Enjoying the Cultural and Gastronomic Abundance of Apulia (Puglia)

By Jean and Peter Richards

(This article reports on a trip taken in March 2007)

Late winter was the perfect time to visit Italy’s southern Adriatic coast.

“We are expansive,” Angelo said, to explain why some of the most welcoming people in Italy can be found in the South.  Treasures abound as well. Apulia was full of surprises.

Stone walls, almonds in blossom, azure seas, splendid views from a wild indented coast, plains rippling with silvery leafed olive trees and white towns rising in concentric circles on hills define Apulia’s landscape made even more beautiful by the fresh green of spring growth.

Ours was a serendipitous trip. We were going to Spain where it was raining and turned instead toward the sun unprepared for what we would find.

The delights began in Caserta northeast of Naples where we stopped for the night before crossing the mountains to Bari.

“You will be visiting the Palazzo tomorrow?” the hotel manager asked, handing us information. We’d never heard of this gorgeously marbled mini-Versailles that Charles III, the Bourbon, once called a home. It was a treat as was the town.

Palace at Caserta

Italy seems to be refreshing its colors from Liguria all through the south where pastel facades are being revived. Caserta’s are cheerful and just looking at them make one feel good

But white is the color of Puglia, the white of the Greeks whose influence still resonates in this land stretching from the spur of the boot at the Gargano Peninsula  to the tip of the Salento at the heel and from the Apennines to the sea.

Ostuni is one of its prettiest towns. A lovely Romanesque Church perches atop its old  white-washed center rising above narrow, twisting cobbled lanes beyond the plains of olives and a plain newer town.

Ostuni

For a week we had a quirky ottocento villa, its expansive terrace and grounds, mostly to ourselves. The thought had been to relax in the warmth of the south after a wearying winter. The intent was quickly quashed. There was too much to take in.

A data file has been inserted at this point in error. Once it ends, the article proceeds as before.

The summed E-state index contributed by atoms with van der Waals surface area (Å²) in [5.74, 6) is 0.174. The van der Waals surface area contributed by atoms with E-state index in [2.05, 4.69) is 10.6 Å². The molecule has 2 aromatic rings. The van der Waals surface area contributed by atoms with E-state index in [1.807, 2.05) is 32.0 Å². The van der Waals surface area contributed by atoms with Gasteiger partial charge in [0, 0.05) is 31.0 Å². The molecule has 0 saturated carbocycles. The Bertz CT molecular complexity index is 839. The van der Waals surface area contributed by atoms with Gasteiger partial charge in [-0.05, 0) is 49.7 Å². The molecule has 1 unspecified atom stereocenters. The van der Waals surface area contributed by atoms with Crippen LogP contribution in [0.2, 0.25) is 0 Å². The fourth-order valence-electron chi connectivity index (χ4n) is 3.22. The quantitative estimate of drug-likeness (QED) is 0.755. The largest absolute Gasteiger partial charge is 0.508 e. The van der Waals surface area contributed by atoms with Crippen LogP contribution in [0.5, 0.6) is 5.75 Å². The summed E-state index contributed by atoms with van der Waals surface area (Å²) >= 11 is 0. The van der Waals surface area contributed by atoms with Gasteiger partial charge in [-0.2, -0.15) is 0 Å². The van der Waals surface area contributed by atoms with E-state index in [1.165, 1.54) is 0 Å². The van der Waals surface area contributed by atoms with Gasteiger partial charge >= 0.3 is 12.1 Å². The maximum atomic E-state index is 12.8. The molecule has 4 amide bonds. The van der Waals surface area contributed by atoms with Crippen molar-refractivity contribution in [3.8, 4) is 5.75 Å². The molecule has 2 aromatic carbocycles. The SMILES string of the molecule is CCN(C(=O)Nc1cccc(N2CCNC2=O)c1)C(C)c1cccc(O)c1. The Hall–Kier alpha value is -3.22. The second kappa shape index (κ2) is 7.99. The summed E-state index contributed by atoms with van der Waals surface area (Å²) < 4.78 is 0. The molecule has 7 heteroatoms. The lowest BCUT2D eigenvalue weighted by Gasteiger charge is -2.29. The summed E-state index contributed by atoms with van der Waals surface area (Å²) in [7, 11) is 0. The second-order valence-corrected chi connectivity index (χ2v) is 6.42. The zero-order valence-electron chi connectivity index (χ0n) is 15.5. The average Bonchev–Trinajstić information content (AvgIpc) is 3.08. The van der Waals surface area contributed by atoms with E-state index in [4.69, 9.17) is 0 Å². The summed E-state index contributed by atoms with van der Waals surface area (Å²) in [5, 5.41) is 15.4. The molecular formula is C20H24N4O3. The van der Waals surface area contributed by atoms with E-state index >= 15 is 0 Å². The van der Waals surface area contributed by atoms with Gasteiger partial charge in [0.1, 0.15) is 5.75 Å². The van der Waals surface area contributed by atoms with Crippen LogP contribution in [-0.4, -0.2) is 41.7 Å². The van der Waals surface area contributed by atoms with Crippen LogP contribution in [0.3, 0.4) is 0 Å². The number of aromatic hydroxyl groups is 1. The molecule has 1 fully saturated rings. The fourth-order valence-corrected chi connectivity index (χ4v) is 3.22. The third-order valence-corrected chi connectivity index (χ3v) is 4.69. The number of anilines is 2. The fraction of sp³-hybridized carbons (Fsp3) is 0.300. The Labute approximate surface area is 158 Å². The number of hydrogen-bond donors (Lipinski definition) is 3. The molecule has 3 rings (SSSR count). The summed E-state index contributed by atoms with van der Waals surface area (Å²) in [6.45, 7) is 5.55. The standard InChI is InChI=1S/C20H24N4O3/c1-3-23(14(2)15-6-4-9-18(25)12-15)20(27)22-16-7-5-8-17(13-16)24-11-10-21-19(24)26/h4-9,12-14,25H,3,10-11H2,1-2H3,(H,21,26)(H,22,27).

If the harshness of life propelled Pugliese to leave a century ago, it is subtle beauty which lures the visitor today. This is not a land of great monuments. It is a region which celebrates the polyglot influences of its Greek, Roman, Etruscan, Byzantine, Turkish, North African, Norman, Spanish and Lombardic history in people, architecture, archeological treasure and  good things to eat.

In town after town, the historic center has been restored with panache as an inviting  pedestrian quarter. Lecce is a gem. Grand houses line streets leading to its duomo. Piazzas abound with open air cafes even in winter. Santa Croce is a stunning example of the Italian Baroque fully restrained. The Sigismondo Castromediano Museum was hard to find and worth the effort with its collection of Attic vases, ceramics and early bronze from local excavations.

Mosaic at Otranto

The facade of the Romanesque Church at Otranto is as pleasing as any. The surprise is inside where the 12th century mosaic floor, said to have been made by a priest, is one of the largest extant and a fabulous embodiment of religious, historic  and mythological iconography. Camels race across the desert. Indian elephants bear a Tree of Life. The stunner is a  zodiac in front of the altar. The pavimenti’s preservation rivals the earlier examples at Aquileia. The view across the Adriatic on a sunny day from the belvedere adjacent to the Castella Aragonese is not to be missed.

Such are the joys of travel off season that our view driving to the heel along the serpentine coastal road to the port of Santa Maria di Leuca from Otranto was hardly interrupted by other vehicles at midday when working life is still suspended in this region of scorching summers. In March, it was balmy. We took our lunch as a picnic above the sea and coffee at the cafe in Leuca where Michel said the temperature climbs to well over 100 in summer when Puglia is the destination of many German, English and Northern Italian tourists. Not many Americans come people told us over and over again. That could account for the scant information available in guides.